} else {
                cacheManager({req, res, pagePath: req.path, queryParams: req.query});
            }
        });

        server.listen(3000, (err) => {
            if (err) throw err
            console.log('> Ready on http://localhost:3000')
        })
    })
    .catch((ex) => {
        console.error(ex.stack)
        process.exit(1)
    });

Complex Solution (with Clear Cache / Cache Purging)

Now the above example is extended by a few useful functions:

  • Custom Key-Generator (the default algorithm of ‚Cacheable-Response‘ is used for purging) – This allows you to remove dedicated URLs from the cache
  • Manually manage CacheStore – How to manage the cache at all
  • Own purging of single URLs
  • Delete the entire cache
  • Compression of the cache to save memory

First, another dependency is installed:

npm install --save iltorb cacheable-response

In the following, the cache is deleted with the HTTP command PURGE. An alternative/addition would be to delete the cache using the request parameter. However, the PURGE variant is the cleaner way.


const express = require('express');
const next = require('next');
const Keyv = require('keyv');
const {resolve: urlResolve} = require('url');
const normalizeUrl = require('normalize-url');
const cacheableResponse = require('cacheable-response');


const isDevEnvironment = process.env.NODE_ENV !== 'production';

const nextApp = next({dev: isDevEnvironment, dir: './src'});

const defaultRequestHandler = nextApp.getRequestHandler();

const cacheStore = new Keyv({namespace: 'ssr-cache'});

const _getSSRCacheKey = req => {
    const url = urlResolve('http://localhost', req.url);
    const {origin} = new URL(url);
    const baseKey = normalizeUrl(url, {
        removeQueryParameters: [
            'embed',
            'filter',
            'force',
            'proxy',
            'ref',
            /^utm_\w+/i
        ]
    });
    return baseKey.replace(origin, '').replace('/?', '')
};

const cacheManager = cacheableResponse({
    ttl: 1000 * 60 * 60, // 1hour
    get: async ({req, res, pagePath, queryParams}) => {
        try {
            return {data: await nextApp.renderToHTML(req, res, pagePath, queryParams)}
        } catch (e) {
            return {data: "error: " + e}
        }
    },
    send: ({data, res}) => {
        res.send(data);
    },
    cache: cacheStore,
    getKey: _getSSRCacheKey,
    compress: true
});

function clearCompleteCache(res, req) {
    cacheStore.clear();
    res.status(200);
    res.send({
        path: req.hostname + req.baseUrl,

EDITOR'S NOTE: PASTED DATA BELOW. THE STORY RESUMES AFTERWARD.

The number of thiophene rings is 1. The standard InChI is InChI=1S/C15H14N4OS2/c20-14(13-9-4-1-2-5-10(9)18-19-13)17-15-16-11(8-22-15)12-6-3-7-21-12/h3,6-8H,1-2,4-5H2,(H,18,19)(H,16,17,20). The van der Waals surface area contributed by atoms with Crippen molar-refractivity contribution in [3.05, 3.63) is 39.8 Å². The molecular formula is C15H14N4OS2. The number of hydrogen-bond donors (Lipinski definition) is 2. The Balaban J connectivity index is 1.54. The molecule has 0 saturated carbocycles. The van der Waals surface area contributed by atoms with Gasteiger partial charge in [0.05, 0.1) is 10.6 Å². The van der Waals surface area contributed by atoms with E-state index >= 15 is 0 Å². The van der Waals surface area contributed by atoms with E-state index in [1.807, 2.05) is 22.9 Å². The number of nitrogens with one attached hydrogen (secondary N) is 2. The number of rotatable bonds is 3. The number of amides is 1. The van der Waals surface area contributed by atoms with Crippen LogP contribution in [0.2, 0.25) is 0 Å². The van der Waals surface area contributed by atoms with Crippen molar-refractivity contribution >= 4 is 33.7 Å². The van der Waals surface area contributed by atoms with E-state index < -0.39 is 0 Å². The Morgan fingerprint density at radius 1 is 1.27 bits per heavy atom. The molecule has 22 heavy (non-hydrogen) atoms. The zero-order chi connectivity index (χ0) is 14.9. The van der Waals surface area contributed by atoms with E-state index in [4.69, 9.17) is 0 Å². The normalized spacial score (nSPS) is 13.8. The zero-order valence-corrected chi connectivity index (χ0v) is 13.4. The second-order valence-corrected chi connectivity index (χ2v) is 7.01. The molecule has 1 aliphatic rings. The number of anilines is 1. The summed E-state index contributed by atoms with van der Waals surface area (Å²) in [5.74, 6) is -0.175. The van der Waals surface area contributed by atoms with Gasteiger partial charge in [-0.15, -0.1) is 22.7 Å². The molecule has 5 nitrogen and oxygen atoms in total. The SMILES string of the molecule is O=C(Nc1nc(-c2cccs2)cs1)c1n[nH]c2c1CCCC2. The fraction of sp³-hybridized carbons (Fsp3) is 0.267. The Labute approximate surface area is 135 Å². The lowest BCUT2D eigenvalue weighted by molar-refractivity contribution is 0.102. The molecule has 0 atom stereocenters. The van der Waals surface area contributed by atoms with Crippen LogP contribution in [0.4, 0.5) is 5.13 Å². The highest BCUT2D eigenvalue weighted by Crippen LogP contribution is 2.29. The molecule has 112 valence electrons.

purged: true,
        clearedCompleteCache: true
    });
    res.end();
}

function clearCacheForRequestUrl(req, res) {
    let key = _getSSRCacheKey(req);
    console.log(key);
    cacheStore.delete(key);
    res.status(200);
    res.send({
        path: req.hostname + req.baseUrl + req.path,
        key: key,
        purged: true,
        clearedCompleteCache: false
    });
    res.end();
}

nextApp.prepare()
    .then(() => {
        const server = express();

        // Do not use caching for _next files
        server.get('/_next/*', (req, res) => {
            defaultRequestHandler(req, res);
        });

        server.get('*', (req, res) => {
            if (isDevEnvironment || req.query.noCache) {
                res.setHeader('X-Cache-Status', 'DISABLED');
                defaultRequestHandler(req, res);
            } else {
                cacheManager({req, res, pagePath: req.path});
            }
        });

        server.purge('*', (req, res) => {
            if (req.query.clearCache) {
                clearCompleteCache(res, req);
            } else {
                clearCacheForRequestUrl(req, res);
            }
        });

        server.listen(3000, (err) => {
            if (err) throw err;
            console.log('> Ready on http://localhost:3000')
        })
    })
    .catch((ex) => {
        console.error(ex.stack);
        process.exit(1)
    });

To test if the cache works, you can have a look at the Response Header. There should be the entry „X-Cache-Status: MISS“ on the first call, an entry „X-Cache-Status: HIT“ on the second, and an „X-Cache-Status: DISABLED“ in the DEV environment or if the parameter „?noCache=true“ was specified:

Advantages and Disadvantages

With Cacheable-Response you have the advantage that a lot of Boylerplate code is taken from you.

The disadvantage is that you have no control over the size of the cache. Especially for large pages with a complex sitemap, the memory consumption can increase considerably.

In another article I will describe how to solve this problem with a more complex approach using LRU cache. A simple variant can also be found here: Speeding up next.js application (server side in-memory caching via LRUcache).

Bottom Line

Even though I usually like to go with the simpler solution, I think an implementation with a LRU cache makes more sense here. Especially the possibility to configure the size of the cache is in my eyes a strength to reduce the risk of memory leaks through caching.

If memory doesn’t play a role (e.g. because there is enough memory or the application isn’t big enough to get into trouble here) a request cache with „cacheable response“ is my first choice because of the simple and comfortable usability.

I hope I was able to help someone 😁

References